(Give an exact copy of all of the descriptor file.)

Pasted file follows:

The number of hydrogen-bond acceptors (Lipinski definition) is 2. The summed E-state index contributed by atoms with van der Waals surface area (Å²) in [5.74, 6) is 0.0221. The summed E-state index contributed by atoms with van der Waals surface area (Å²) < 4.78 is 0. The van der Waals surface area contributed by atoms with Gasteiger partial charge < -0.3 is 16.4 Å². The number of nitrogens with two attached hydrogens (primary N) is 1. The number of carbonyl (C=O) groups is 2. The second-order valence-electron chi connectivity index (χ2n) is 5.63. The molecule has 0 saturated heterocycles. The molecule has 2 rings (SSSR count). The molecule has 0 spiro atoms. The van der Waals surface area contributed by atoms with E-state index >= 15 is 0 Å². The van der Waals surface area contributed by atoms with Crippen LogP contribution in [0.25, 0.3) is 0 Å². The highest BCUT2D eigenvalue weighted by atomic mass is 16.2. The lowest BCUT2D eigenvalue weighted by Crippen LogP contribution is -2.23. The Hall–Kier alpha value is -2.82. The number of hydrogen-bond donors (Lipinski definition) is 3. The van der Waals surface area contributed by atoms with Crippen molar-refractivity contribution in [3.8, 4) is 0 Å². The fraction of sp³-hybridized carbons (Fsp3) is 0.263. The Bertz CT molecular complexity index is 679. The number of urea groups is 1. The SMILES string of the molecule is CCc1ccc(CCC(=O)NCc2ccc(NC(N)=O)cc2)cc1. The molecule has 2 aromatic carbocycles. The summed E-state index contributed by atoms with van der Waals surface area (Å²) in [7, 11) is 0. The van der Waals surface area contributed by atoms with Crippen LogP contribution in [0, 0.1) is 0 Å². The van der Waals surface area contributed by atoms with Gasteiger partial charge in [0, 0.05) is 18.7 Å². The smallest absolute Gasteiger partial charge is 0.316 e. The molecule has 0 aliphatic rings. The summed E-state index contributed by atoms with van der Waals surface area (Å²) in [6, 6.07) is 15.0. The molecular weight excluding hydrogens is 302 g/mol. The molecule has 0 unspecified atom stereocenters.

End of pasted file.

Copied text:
The number of hydrogen-bond acceptors (Lipinski definition) is 2. The summed E-state index contributed by atoms with van der Waals surface area (Å²) in [5.74, 6) is 0.0221. The summed E-state index contributed by atoms with van der Waals surface area (Å²) < 4.78 is 0. The van der Waals surface area contributed by atoms with Gasteiger partial charge < -0.3 is 16.4 Å². The number of nitrogens with two attached hydrogens (primary N) is 1. The number of carbonyl (C=O) groups is 2. The second-order valence-electron chi connectivity index (χ2n) is 5.63. The molecule has 0 saturated heterocycles. The molecule has 2 rings (SSSR count). The molecule has 0 spiro atoms. The van der Waals surface area contributed by atoms with E-state index >= 15 is 0 Å². The van der Waals surface area contributed by atoms with Crippen LogP contribution in [0.25, 0.3) is 0 Å². The highest BCUT2D eigenvalue weighted by atomic mass is 16.2. The lowest BCUT2D eigenvalue weighted by Crippen LogP contribution is -2.23. The Hall–Kier alpha value is -2.82. The number of hydrogen-bond donors (Lipinski definition) is 3. The van der Waals surface area contributed by atoms with Crippen molar-refractivity contribution in [3.8, 4) is 0 Å². The fraction of sp³-hybridized carbons (Fsp3) is 0.263. The Bertz CT molecular complexity index is 679. The number of urea groups is 1. The SMILES string of the molecule is CCc1ccc(CCC(=O)NCc2ccc(NC(N)=O)cc2)cc1. The molecule has 2 aromatic carbocycles. The summed E-state index contributed by atoms with van der Waals surface area (Å²) in [7, 11) is 0. The van der Waals surface area contributed by atoms with Crippen LogP contribution in [0, 0.1) is 0 Å². The van der Waals surface area contributed by atoms with Gasteiger partial charge in [0, 0.05) is 18.7 Å². The smallest absolute Gasteiger partial charge is 0.316 e. The molecule has 0 aliphatic rings. The summed E-state index contributed by atoms with van der Waals surface area (Å²) in [6, 6.07) is 15.0. The molecular weight excluding hydrogens is 302 g/mol. The molecule has 0 unspecified atom stereocenters.